Federal Judge Blocks Utah Immigration Law
May 10, 2011
A federal judge has blocked Utah's new immigration law, citing its similarity to Arizona's 2010 law that has also been blocked.
The new law would have given police the ability to check the immigration status of anyone they arrest. It went into effect today, and was blocked by U.S. District Clark Waddoups at a hearing later in the day.
Utah modeled its law after the Arizona immigration law of 2010 (SB1070) that may head to the U.S. Supreme Court.
Utah's law took effect today after civil and immigration rights activists failed to get state officials to agree to delay enforcement.
Sources: NPR, USA Today
Displaying 1 - 3 of 3
Rick @ 5/10/2011 11:49 PM
This only gives illegals more opportunity to harm or kill citizens and law enforcement personnel. It's a gross miscarriage of justice!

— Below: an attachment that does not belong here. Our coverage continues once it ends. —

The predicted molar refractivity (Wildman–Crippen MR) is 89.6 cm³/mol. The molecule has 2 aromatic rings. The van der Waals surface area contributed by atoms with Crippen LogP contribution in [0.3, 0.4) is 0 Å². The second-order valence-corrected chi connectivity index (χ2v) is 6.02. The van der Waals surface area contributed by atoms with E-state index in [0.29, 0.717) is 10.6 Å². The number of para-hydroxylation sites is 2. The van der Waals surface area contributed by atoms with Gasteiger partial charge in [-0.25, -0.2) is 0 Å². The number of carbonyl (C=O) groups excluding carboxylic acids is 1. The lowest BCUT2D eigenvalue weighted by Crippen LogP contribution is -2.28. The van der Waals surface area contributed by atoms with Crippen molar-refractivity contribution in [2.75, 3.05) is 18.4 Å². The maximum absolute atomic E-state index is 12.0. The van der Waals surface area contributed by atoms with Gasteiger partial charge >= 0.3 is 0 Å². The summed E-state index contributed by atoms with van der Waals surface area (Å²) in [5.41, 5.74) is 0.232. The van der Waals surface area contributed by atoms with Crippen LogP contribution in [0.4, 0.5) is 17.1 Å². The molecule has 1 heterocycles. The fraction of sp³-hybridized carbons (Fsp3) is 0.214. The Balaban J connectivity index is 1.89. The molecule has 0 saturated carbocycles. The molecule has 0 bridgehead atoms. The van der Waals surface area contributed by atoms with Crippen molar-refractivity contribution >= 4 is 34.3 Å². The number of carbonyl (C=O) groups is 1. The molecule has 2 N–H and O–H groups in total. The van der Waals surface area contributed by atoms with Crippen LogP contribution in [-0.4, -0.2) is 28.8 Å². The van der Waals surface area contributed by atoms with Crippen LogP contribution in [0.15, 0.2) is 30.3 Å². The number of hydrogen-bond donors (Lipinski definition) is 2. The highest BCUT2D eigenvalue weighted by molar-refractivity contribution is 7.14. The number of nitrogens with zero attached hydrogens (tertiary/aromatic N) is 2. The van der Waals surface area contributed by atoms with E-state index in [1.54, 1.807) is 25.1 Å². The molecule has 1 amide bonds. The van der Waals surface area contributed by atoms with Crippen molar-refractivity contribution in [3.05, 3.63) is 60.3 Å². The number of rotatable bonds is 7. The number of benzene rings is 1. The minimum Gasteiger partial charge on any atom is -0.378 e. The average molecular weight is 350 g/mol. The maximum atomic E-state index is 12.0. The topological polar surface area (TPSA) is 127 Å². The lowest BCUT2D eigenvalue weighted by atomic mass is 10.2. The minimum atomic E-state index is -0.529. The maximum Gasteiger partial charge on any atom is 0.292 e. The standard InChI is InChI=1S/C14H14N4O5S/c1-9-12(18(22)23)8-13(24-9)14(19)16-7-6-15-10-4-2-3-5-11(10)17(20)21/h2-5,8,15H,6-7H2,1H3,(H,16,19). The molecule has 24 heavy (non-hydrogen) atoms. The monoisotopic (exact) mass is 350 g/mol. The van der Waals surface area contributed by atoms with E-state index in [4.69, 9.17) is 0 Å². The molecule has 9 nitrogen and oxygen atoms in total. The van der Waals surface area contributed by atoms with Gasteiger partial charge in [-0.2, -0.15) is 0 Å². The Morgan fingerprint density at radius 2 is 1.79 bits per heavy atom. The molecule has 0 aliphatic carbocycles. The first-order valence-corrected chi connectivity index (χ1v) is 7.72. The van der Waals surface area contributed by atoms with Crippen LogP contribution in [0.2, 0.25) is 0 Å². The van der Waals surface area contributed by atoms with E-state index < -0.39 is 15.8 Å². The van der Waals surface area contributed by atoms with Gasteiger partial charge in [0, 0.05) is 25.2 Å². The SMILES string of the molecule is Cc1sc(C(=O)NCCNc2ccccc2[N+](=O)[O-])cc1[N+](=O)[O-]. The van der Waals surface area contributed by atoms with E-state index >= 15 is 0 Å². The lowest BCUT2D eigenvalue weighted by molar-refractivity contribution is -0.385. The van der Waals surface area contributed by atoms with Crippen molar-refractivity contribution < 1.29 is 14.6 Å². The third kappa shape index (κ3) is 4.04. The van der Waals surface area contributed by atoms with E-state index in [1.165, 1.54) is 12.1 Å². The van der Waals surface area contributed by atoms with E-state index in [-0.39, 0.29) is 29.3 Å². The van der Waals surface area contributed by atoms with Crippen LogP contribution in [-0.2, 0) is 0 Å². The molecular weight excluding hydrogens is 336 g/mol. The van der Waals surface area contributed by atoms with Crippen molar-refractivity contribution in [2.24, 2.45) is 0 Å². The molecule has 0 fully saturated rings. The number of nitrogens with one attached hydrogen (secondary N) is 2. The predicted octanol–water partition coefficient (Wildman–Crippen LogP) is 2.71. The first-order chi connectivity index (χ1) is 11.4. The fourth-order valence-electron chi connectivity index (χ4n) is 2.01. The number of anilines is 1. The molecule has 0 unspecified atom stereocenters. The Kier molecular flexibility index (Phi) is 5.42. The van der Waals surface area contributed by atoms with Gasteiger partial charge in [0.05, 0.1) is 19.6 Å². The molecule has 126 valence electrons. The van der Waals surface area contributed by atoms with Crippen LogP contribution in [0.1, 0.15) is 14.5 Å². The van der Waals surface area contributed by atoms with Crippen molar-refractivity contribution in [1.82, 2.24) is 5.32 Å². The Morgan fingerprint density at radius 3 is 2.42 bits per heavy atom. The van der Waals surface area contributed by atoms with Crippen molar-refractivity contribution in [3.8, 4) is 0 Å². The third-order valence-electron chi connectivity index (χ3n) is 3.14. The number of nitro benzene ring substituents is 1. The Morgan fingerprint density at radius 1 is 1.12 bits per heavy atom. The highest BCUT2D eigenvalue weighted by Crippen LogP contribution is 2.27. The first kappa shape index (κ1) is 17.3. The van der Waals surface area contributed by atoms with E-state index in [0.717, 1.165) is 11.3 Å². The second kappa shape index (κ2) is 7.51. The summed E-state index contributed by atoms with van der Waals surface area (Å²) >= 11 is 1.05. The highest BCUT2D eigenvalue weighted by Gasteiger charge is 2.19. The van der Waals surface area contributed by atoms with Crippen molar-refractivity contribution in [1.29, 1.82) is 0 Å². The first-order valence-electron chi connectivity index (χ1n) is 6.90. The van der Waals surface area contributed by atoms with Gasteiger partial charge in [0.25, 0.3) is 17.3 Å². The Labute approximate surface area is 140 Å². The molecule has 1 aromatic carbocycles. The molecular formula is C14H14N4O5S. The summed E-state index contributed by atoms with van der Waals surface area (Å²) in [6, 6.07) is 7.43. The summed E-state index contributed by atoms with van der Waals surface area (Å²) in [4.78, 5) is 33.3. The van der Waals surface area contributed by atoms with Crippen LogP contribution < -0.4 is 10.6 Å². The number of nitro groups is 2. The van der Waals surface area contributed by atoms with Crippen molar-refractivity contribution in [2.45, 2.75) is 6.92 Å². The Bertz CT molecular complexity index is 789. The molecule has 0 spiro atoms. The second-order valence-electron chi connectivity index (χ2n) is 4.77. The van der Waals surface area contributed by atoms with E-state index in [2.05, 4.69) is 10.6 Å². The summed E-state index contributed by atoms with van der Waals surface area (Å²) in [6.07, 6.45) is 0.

Morning Eagle @ 5/11/2011 3:26 AM
The A-ACLU (Anti-American Civil Liberties Union) is at it again in collusion with a federal judge willing to legislate from the bench and that will supposedly make his final determination as to whether the new law is constitutional or not in July. Utah's law was carefully crafted to avoid what that equally screwed up federal judge in AZ and the left wing 9th Circuit held violated the Constitution. The local A-ACLU spokeswoman was gloating on TV over the success of their suit and said Utah didn't change the law enough to meet the Constitution. She was practically frothing at the mouth. I had to wonder if she has ever actually read it.
Beside that, people that are here illegally do NOT have Constitutional rights except to be treated humanely while they are being promptly deported. I am sick of hearing their sob stories of coming here for a better life while at the same time seeing the high percentage of violent crimes large numbers of them are involved in daily right here in Utah.
Greg @ 5/11/2011 3:59 AM
You just don't understand, as the Bama' said yesterday at the Mexican border in his speech to gain illegal alien voters, "He's checked border security off the to-do list, and it's time for Congress to write a legalization bill".
Nothing to see here, move along.
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